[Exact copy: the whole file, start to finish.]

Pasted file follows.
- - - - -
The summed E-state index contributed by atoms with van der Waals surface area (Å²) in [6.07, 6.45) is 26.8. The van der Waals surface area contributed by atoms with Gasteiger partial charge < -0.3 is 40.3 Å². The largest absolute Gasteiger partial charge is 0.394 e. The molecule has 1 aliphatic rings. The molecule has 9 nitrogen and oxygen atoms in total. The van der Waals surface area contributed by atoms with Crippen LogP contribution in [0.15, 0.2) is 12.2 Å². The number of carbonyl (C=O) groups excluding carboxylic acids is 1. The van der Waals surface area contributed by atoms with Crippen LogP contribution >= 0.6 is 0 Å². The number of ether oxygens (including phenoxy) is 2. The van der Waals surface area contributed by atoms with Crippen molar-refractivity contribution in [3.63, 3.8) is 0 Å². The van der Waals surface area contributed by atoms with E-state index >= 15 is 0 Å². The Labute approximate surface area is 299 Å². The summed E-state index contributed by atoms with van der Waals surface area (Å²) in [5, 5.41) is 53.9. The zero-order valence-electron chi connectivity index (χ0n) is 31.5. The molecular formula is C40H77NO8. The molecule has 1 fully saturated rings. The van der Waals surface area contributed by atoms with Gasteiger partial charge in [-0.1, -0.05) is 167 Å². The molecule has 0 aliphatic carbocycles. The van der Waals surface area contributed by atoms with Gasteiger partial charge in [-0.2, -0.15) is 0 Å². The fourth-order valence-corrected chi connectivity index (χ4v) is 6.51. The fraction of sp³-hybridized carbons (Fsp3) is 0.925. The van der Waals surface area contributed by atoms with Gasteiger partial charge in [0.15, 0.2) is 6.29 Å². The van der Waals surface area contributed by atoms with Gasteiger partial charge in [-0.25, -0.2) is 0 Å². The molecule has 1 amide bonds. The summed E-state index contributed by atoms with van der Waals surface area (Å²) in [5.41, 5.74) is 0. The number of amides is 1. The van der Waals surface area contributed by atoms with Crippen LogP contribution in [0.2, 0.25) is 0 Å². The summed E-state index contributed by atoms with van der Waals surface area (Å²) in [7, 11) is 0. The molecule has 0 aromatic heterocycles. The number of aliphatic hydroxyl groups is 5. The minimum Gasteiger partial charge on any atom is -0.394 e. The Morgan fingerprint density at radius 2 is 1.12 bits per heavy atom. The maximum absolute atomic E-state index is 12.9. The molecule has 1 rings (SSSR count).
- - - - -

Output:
The summed E-state index contributed by atoms with van der Waals surface area (Å²) in [6.07, 6.45) is 26.8. The van der Waals surface area contributed by atoms with Gasteiger partial charge < -0.3 is 40.3 Å². The largest absolute Gasteiger partial charge is 0.394 e. The molecule has 1 aliphatic rings. The molecule has 9 nitrogen and oxygen atoms in total. The van der Waals surface area contributed by atoms with Crippen LogP contribution in [0.15, 0.2) is 12.2 Å². The number of carbonyl (C=O) groups excluding carboxylic acids is 1. The van der Waals surface area contributed by atoms with Crippen LogP contribution >= 0.6 is 0 Å². The number of ether oxygens (including phenoxy) is 2. The van der Waals surface area contributed by atoms with Crippen molar-refractivity contribution in [3.63, 3.8) is 0 Å². The van der Waals surface area contributed by atoms with E-state index >= 15 is 0 Å². The Labute approximate surface area is 299 Å². The summed E-state index contributed by atoms with van der Waals surface area (Å²) in [5, 5.41) is 53.9. The zero-order valence-electron chi connectivity index (χ0n) is 31.5. The molecular formula is C40H77NO8. The molecule has 1 fully saturated rings. The van der Waals surface area contributed by atoms with Gasteiger partial charge in [-0.1, -0.05) is 167 Å². The molecule has 0 aliphatic carbocycles. The van der Waals surface area contributed by atoms with Gasteiger partial charge in [-0.2, -0.15) is 0 Å². The fourth-order valence-corrected chi connectivity index (χ4v) is 6.51. The fraction of sp³-hybridized carbons (Fsp3) is 0.925. The van der Waals surface area contributed by atoms with Gasteiger partial charge in [0.15, 0.2) is 6.29 Å². The van der Waals surface area contributed by atoms with Gasteiger partial charge in [-0.25, -0.2) is 0 Å². The molecule has 1 amide bonds. The summed E-state index contributed by atoms with van der Waals surface area (Å²) in [5.41, 5.74) is 0. The number of amides is 1. The van der Waals surface area contributed by atoms with Crippen LogP contribution in [0.2, 0.25) is 0 Å². The summed E-state index contributed by atoms with van der Waals surface area (Å²) in [7, 11) is 0. The molecule has 0 aromatic heterocycles. The number of aliphatic hydroxyl groups is 5. The minimum Gasteiger partial charge on any atom is -0.394 e. The Morgan fingerprint density at radius 2 is 1.12 bits per heavy atom. The maximum absolute atomic E-state index is 12.9. The molecule has 1 rings (SSSR count).